Photos: Rui Camilo

 

Meta-reflection, Over-forming and Trend Research in the Music of Malte Giesen

by Leonie Reineke

When it comes to establishing what isn’t possible, Malte Giesen is often at the front of the queue: for example, to create an innovative, original, technically refined and, ideally, unique new work within the demanding world of the string quartet. Or to associate oneself with great genres such as the piano concerto or the opera - with their heavy canon of works behind them - without fundamentally questioning their formal frameworks. Likewise, it seems impossible for him to invent music that is "new" in the literal sense and played exclusively on old instruments. In short: for Malte Giesen, composing often begins with a problem. And yet the resulting solution is not music of resistance or resignation. On the contrary, the result is music that proactively reshapes the problem itself, and that goes further - a compositional fight forward.

This approach is evident in a series of remixes that Giesen composed on the basis of existing models from the 18th and 19th centuries. In his Divertimento. Veränderung an Oberflächen (2014), he passes sections of Wolfgang Amadeus Mozart’s three Divertimenti (KV 136-138) through the digital shredder. Using a range of common DJ techniques, fragments of the Mozart original are processed electronically – whether sampled, looped, sped up, slowed down or interspersed with brief scratches. "I wanted to treat something that was considered light music in an earlier era – i.e. the divertimento - to the usual procedures of today's light music," says Giesen, “above all, technical processing and reproduction. We now receive music more often through headphones or loudspeakers than live in concert.”

For Giesen, an artistic commentary – a further consideration of music – can only take place if the contemporary conditions for its reception are incorporated into the work process. And this includes the presence of (art) music in canned media and in a technological, digital everyday environment. For Giesen, this environment includes the use of electronics, but less as an additional musical instrument than as a tool for analysis, distortion and the expansion of possibilities. In his Mass Procession for Chamber Orchestra and Tape (2020), for example, Giesen electronically duplicated the second movement of Ludwig van Beethoven's 7th Symphony 1024 times. The musicians in the orchestra then play along with themselves in a kind of multi-layer super ensemble. Sometimes they push to the foreground, sometimes not. Staggered entry points and different playback speeds of the tracks create a swarm effect in the music, which in places also produces a standstill: "Sometimes you have the impression that a section of several bars is frozen in a single acoustic moment”, says Giesen. “The sound of the segment is clearly preserved, but the temporal progression is suspended - as if one were to remove all the vertical pixels in a picture and leave only the horizontal ones."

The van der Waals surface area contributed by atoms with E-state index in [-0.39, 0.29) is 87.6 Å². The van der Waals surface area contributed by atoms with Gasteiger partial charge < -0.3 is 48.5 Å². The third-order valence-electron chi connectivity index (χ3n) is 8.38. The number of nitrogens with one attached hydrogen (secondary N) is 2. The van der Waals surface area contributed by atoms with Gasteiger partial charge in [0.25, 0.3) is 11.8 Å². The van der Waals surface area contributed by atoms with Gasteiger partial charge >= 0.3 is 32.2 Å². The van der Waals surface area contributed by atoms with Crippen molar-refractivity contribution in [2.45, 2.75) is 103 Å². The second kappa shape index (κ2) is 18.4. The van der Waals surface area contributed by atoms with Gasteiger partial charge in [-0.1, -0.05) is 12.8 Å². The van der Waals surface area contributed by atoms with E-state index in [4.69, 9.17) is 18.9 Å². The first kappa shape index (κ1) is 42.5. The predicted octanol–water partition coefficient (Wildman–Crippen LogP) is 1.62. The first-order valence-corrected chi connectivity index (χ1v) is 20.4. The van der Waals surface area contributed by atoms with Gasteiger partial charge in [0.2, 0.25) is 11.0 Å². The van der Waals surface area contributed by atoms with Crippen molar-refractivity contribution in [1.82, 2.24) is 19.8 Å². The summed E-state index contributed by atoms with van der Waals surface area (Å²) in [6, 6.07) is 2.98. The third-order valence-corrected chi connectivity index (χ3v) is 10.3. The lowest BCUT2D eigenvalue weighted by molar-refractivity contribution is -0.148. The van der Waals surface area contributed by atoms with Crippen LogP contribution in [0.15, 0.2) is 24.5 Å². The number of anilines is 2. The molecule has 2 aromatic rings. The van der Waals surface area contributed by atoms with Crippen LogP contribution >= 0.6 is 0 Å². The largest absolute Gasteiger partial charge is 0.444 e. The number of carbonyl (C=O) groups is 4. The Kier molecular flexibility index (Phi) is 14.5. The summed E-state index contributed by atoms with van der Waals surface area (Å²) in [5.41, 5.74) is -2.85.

Malte Giesen's Concerto for Hyperreal Piano and Orchestra (2018) also reflects alienation through electronic enhancements. Here, the soloist plays on a so-called TransAcoustic grand piano by Yamaha, with which musical features not associated with the piano such as microtonality, glissandi or superhuman repetition speeds can be realised. By decoupling the keyboard from its strings and connecting it instead to sensors, the standard electronic piano becomes an instrument whose signals are transmitted via transducers to its soundboard. Thus, the instrument’s body itself becomes a loudspeaker, precisely simulating the acoustic properties of a conventional concert grand piano. But here, instead of producing that stereo sound, which Giesen compares in its artificiality to a 2D beamer projection, the audience is presented with an extended reality - a grand piano that makes the impossible possible, and that negotiates a question that also reaches into other areas of life: What does it mean when the copy is "better" than the original?

The piece of multimedia music theatre "FRAME" (2018-20) is likewise an exploration of the difference between the original and its - possibly exaggerated, converted - copy. The characters are those actually involved in the creation of the piece, from the composer Malte Giesen to the character of the festival director who commissioned the composition. "In contemporary music," says Giesen, "there has been repeated criticism that the field is too detached from everyday life experiences, too self-referential. And it was precisely this problem that appealed to me. I had the idea of confronting it by developing a piece of music theatre that is maximally self-referential. That's how 'FRAME' came into being, a piece that is practically made from itself." What may at first seem like uninhibited egocentrism ultimately turns out to be the opposite. For it is precisely the permanent meta-thematising of the subject matter and its framings that broadens the field of vision and the possibilities for forming judgements.

But adopting a (sometimes critical) observer's perspective is common practice for Malte Giesen. His interest in developments in everyday, pop and net culture as well as the associated tracking down of phenomena and trends of the here-and-now ensure a rich pool of ideas. The fact that the composer's involvement in the birth of his pieces plays a role in the resulting compositions is evidenced by piece titles such as stock footage piece 1: business or Septet for Ebay Violins, Amplifiers and Effect Devices. However, he does not stop at just collecting impressions or artefacts and displaying them through quotations or samples. Rather, his works are imbued with imaginative analyses, interpretations and conclusions. And whether packaged in a serious tone or in wry humour, Malte Giesen's music is the result of an actively lived and consistently thought-out contemporaneity.